1. Methanol and ethanol are soluble in water because of the presence of OH group which is capable of dipole -dipole interactions and hydrogen bonding. The OH group plays a major role in interaction with water. As the carbon chain increases, the compound will behave more like an alkane and thus it will be less soluble in water such as butanol which is only sparingly soluble in water. Hexanol and Octanol were not soluble due to their large carbon chain as the compound as a whole is more non polar than polar. Phenols are soluble in water because of the OH group and they are generally form strong hydrogen bonds. As for the solubility in hexane, methanol and ethanol aren’t soluble or only slightly soluble in hexane due to them being polar and hexane being non polar. But when the experiment was done in the lab, hexane and ethanol turned out to be soluble. It might be due to unequal quantities of solutions being used or it might have not been observed properly. For butanol,hexanol and octanol, the non-polarity increases with increase in carbon chain, so they are completely soluble in hexane which is non-polar as ‘like dissolves like’. Phenol doesn’t dissolve in hexane due to it being polar (OH group) and hexane being non-polar.

2. 1-Hexanol

2-methyl-2-hexanol

As 1-Hexanol is a primary alcohol and 2-methyl-2-hexanol is a tertiary...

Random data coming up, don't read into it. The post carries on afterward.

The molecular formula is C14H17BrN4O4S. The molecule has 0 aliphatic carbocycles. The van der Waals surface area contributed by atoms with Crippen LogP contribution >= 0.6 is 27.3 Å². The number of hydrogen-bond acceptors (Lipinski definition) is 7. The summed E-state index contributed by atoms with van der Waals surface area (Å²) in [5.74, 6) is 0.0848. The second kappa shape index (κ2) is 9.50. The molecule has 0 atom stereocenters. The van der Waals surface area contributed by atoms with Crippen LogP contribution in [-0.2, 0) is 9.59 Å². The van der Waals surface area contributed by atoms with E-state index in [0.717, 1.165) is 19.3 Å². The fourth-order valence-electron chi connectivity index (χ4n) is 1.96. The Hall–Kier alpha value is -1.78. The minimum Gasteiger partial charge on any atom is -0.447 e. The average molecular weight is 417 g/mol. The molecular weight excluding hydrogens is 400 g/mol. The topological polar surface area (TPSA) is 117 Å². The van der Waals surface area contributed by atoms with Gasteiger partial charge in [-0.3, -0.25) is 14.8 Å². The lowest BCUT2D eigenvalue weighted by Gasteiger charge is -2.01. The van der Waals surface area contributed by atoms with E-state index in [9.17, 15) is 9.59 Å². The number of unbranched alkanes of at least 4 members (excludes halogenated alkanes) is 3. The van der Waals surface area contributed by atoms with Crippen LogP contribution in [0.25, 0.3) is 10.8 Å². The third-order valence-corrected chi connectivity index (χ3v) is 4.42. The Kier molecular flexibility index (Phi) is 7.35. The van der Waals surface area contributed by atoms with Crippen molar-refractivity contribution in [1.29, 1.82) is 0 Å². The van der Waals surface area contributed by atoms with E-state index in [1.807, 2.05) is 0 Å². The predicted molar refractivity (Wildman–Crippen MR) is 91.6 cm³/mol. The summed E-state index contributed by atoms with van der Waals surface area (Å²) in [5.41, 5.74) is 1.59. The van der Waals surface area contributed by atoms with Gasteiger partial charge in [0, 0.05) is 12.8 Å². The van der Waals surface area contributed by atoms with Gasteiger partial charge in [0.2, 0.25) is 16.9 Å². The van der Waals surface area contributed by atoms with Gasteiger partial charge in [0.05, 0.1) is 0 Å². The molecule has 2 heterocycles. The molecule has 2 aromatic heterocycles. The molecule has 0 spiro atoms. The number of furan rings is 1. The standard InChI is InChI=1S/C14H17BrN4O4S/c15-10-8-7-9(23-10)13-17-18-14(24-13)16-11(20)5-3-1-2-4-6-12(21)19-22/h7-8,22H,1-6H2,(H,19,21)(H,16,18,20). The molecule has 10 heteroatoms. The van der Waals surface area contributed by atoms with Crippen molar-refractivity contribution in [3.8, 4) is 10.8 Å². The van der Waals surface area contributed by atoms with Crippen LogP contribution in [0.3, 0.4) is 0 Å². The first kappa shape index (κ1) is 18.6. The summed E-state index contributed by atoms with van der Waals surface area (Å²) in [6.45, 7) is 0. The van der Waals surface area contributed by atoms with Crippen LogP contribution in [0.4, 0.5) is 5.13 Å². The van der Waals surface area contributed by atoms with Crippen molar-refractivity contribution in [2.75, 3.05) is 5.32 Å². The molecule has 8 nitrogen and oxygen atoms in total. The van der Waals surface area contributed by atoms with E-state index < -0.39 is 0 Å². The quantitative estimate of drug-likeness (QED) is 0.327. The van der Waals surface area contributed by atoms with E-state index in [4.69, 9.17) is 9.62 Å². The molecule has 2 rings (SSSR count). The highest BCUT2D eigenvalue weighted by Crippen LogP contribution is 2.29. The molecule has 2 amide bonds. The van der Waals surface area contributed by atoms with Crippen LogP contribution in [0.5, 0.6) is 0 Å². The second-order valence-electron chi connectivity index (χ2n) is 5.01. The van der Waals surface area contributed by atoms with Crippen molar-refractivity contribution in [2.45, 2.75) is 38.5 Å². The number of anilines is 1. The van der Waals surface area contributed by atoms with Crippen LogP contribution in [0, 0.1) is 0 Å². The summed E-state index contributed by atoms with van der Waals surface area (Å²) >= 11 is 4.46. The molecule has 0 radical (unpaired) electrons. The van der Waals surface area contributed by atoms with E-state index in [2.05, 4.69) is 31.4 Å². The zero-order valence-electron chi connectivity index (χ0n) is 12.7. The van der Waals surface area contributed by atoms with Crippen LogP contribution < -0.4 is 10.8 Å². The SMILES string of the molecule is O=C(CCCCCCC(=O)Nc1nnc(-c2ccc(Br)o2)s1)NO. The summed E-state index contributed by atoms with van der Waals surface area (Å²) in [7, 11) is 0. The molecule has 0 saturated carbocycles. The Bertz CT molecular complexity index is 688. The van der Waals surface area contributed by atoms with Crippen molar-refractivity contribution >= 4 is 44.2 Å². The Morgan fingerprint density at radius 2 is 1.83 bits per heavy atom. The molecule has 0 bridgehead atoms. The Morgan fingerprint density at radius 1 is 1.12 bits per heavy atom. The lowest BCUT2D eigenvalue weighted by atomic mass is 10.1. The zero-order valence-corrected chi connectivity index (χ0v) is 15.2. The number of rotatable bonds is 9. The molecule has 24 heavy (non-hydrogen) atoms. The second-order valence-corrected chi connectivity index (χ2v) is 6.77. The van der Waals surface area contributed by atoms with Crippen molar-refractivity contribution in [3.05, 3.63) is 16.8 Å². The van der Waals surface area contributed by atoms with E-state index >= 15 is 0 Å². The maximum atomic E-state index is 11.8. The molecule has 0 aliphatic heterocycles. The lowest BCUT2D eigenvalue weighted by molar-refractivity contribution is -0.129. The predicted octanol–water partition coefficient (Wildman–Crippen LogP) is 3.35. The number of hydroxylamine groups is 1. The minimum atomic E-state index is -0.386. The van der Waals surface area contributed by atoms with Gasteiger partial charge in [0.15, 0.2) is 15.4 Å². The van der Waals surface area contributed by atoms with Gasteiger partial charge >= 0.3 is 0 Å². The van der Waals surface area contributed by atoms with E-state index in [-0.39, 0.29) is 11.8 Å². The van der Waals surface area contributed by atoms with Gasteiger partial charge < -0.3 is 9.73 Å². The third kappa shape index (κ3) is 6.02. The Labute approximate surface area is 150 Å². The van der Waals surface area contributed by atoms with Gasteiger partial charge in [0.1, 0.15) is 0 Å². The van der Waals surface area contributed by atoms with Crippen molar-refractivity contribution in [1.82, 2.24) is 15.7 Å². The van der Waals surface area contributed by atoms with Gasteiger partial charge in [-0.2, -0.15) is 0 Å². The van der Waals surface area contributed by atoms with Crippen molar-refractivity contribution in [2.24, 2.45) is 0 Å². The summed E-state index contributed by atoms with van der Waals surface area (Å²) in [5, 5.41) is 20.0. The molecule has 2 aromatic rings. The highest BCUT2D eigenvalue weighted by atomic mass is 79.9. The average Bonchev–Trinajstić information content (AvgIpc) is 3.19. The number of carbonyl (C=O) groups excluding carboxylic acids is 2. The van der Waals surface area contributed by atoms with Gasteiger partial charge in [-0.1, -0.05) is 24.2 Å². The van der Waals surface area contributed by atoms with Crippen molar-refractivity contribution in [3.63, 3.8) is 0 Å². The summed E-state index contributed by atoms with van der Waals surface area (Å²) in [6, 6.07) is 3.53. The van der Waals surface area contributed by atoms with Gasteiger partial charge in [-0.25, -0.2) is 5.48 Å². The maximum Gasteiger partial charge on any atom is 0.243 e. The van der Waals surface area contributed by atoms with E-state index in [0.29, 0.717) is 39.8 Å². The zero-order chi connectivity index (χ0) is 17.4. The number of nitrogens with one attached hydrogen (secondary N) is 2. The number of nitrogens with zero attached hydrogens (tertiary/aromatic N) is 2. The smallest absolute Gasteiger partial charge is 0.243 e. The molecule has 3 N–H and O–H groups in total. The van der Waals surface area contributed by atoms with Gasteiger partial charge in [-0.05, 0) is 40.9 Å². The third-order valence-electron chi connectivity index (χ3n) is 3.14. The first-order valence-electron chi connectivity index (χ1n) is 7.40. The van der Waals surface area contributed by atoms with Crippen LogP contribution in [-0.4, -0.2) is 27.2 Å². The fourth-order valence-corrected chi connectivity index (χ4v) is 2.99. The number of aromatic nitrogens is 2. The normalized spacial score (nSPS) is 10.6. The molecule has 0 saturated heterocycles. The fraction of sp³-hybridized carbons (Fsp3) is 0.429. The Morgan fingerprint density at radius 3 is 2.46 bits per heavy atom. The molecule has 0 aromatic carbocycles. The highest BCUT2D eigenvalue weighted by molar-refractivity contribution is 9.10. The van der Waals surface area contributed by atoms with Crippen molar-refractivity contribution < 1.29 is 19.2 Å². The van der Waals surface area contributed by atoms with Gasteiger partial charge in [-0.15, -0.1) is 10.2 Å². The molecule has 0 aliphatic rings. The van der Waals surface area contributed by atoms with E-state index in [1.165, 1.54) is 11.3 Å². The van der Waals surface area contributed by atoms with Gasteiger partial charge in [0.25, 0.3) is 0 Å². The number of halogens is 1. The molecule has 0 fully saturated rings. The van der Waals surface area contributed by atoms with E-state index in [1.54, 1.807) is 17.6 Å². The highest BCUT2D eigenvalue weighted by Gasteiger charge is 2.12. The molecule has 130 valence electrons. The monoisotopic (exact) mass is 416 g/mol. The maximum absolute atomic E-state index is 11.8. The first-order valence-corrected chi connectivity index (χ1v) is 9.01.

References: Manual Questions:
1. Methanol and ethanol are soluble in water because of the presence of OH group which is capable of dipole -dipole interactions and hydrogen bonding. The OH group plays a major role in interaction with water. As the carbon chain increases, the compound will behave more like an alkane and thus it will be less soluble in water such as butanol which is only sparingly soluble in water. Hexanol and Octanol were not soluble due to their large carbon chain as the compound as a whole is more non polar than polar. Phenols are soluble in water because of the OH group and they are generally form strong hydrogen bonds. As for the solubility in hexane, methanol and ethanol aren’t soluble or only slightly soluble in hexane due to them being polar and hexane being non polar. But when the experiment was done in the lab, hexane and ethanol turned out to be soluble. It might be due to unequal quantities of solutions being used or it might have not been observed properly. For butanol,hexanol and octanol, the non-polarity increases with increase in carbon chain, so they are completely soluble in hexane which is non-polar as ‘like dissolves like’. Phenol doesn’t dissolve in hexane due to it being polar (OH group) and hexane being non-polar.
2. 1-Hexanol
2-methyl-2-hexanol
As 1-Hexanol is a primary alcohol and 2-methyl-2-hexanol is a tertiary alcohol, Lucas Test and the Chromic acid test could be used to distinguish between primary, secondary and tertiary alcohols. 1-Hexanol added to the lucas reagent gives no reaction and 2-methyl-2-hexanol when added to lucas reagent reacts rapidly to give an insoluble white layer. In the chromic acid test, primary alcohols like 1-hexanol gets oxidized to aldehydes and then to carboxylic acids while tertiary alcohols like 2-methyl-2-hexanol are not oxidized.
3. The carbon in primary alcohol has two hydrogen atoms, so two oxidation products are possible which are an acid and an aldehyde. In secondary alcohol, there is only one hydrogen atom so only one oxidation product is possible. As tertiary alcohols have no hydrogen, no oxidation takes place thus no reaction takes place.
Primary alcohol:
Secondary alcohol:
Tertiary alcohol: